Thereafter, a number of questions were asked which, at least by implication, indicated that appellant's version of this incident was false insofar as it was designed to raise the inference that the girl's relations with appellant in that instance had been voluntary. All of these questions followed upon the overruling of appellant's objections that they were improper in that they assumed facts not in evidence, and that even if the assumed facts were true, they should not be presented before the jury, absent a showing that the witness would alter his expressed opinion on the basis thereof. In ruling upon these objections, the trial court indicated that it was relying upon the assertion of the prosecuting attorney that he was prepared to prove any facts assumed or implied in his questions, and, further, that such facts could have been introduced by the prosecution in its case in chief for the purpose of proving motive.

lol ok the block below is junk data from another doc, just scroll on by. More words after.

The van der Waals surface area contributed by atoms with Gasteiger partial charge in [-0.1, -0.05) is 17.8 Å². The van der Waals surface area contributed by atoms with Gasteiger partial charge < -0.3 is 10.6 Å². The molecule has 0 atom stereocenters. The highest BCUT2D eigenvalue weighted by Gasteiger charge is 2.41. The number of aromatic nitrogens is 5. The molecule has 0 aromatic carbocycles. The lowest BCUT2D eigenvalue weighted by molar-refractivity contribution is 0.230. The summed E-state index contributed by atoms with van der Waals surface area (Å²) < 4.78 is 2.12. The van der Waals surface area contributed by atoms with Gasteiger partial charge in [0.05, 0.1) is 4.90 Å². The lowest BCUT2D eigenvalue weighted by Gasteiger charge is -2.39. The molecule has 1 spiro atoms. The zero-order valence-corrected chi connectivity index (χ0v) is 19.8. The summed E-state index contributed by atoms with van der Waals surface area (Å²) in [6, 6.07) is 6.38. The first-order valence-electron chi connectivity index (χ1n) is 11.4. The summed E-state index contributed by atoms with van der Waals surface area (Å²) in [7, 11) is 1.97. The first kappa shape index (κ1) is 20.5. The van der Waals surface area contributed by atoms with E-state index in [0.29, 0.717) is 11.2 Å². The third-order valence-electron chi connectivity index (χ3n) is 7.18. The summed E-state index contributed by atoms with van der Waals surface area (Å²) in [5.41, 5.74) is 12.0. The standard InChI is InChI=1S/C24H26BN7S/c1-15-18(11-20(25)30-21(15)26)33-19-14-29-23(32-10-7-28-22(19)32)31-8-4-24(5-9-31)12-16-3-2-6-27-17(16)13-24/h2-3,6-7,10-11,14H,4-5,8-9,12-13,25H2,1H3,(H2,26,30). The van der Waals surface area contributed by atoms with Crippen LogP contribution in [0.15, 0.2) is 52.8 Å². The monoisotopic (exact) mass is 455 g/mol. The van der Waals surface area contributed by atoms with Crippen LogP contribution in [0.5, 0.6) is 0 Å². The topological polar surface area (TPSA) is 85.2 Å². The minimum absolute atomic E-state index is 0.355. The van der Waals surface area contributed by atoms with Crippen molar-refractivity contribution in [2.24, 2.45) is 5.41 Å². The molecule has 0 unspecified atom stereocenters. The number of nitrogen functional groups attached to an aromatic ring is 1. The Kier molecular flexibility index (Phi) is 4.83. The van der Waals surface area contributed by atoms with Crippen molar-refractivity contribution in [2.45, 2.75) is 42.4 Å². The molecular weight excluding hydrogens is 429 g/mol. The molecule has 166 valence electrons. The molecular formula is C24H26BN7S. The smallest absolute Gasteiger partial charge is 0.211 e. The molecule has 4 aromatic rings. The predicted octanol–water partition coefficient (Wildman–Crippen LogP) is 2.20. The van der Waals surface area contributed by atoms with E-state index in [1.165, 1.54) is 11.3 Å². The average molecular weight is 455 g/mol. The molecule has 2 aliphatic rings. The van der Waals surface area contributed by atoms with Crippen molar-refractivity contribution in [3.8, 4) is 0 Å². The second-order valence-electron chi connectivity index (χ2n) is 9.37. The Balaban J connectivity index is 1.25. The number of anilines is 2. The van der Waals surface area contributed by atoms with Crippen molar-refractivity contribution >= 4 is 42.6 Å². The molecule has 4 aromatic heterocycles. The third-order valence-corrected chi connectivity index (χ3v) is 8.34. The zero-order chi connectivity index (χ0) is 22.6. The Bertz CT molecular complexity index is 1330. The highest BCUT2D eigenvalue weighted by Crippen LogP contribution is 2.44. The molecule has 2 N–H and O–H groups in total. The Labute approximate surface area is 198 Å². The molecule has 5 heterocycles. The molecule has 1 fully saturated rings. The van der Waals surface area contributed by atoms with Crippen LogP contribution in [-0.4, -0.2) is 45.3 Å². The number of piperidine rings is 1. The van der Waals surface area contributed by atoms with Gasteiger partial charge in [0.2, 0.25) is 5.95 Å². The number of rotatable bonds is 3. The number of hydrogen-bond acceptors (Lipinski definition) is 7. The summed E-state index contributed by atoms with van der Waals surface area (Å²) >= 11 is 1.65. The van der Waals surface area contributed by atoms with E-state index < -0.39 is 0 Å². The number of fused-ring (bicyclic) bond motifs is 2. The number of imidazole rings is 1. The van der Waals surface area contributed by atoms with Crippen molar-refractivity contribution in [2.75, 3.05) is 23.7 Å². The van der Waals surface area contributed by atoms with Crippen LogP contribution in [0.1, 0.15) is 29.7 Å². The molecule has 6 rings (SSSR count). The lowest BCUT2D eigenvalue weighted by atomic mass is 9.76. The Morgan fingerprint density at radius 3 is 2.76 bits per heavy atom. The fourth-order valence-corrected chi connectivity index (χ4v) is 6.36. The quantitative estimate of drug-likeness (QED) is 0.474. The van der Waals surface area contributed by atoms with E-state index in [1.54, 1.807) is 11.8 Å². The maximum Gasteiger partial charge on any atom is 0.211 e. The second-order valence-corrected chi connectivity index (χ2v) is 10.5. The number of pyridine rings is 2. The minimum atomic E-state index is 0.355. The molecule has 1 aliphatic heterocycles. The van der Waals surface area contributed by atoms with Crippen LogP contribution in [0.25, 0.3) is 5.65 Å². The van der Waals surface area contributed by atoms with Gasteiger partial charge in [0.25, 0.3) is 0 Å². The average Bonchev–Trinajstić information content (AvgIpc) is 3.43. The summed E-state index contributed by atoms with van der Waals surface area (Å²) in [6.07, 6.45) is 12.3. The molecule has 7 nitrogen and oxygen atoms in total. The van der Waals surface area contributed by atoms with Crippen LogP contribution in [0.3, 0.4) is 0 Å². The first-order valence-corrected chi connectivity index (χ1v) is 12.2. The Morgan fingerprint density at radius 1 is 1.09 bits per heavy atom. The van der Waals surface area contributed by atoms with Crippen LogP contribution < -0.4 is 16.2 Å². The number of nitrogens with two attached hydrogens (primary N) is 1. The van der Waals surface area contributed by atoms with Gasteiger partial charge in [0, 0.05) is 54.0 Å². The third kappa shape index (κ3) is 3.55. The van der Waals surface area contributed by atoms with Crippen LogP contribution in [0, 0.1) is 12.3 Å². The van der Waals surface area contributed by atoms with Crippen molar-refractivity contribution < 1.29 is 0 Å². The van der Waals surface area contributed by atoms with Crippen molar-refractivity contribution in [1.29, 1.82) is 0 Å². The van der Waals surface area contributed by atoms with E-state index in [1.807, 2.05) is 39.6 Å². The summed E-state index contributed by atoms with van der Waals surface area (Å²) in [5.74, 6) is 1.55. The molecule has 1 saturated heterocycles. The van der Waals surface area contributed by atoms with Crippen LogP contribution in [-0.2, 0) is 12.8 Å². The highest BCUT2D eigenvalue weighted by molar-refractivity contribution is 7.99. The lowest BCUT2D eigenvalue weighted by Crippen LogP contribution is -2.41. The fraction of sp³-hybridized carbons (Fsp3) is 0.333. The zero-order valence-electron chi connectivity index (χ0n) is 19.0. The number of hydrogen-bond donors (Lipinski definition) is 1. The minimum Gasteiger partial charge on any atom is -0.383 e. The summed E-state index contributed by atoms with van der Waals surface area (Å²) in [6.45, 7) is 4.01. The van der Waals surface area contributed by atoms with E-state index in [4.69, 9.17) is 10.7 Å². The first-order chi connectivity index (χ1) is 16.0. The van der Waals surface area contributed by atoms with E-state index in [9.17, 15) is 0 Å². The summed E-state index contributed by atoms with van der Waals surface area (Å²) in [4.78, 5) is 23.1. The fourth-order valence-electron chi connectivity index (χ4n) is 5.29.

We find no error in these proceedings. ‘Just as the cross-examination of an ordinary witness may involve questions which test his memory, observation, and bias, so in cross-examining one who takes the stand as a skilled witness, his judgment upon germane matters may be tested by assuming premises and asking his conclusions. The modes and purposes are substantially the same as in testing ordinary witnesses. * * *’ (2 Wigmore, Evidence (3rd ed.), § 684, p. 811, and cases cited in support thereof in footnote No. 1; also cf. Reynolds v. Struble, 128 Cal.App. 716, 732, 18 P.2d 690; Livingstone v. City of New Haven, 125 Conn. 123, 3 A.2d 836, 838; Taylor v. Reo Motors, Inc., 10 Cir., 275 F.2d 699, 702.)

Actually the cross-examination of an expert is, in this respect, most analogous to the situation presented when a witness who has testified to the good reputation of an accused is subjected to cross-examination regarding his knowledge of specific instances of conduct inconsistent with the character attributed to him by the witness. If these questions are asked in good faith they are proper, although they are, of necessity, based upon facts not in evidence. (People v. Cooley, 211 Cal.App.2d 173, 212–214, 27 Cal.Rptr. 543.)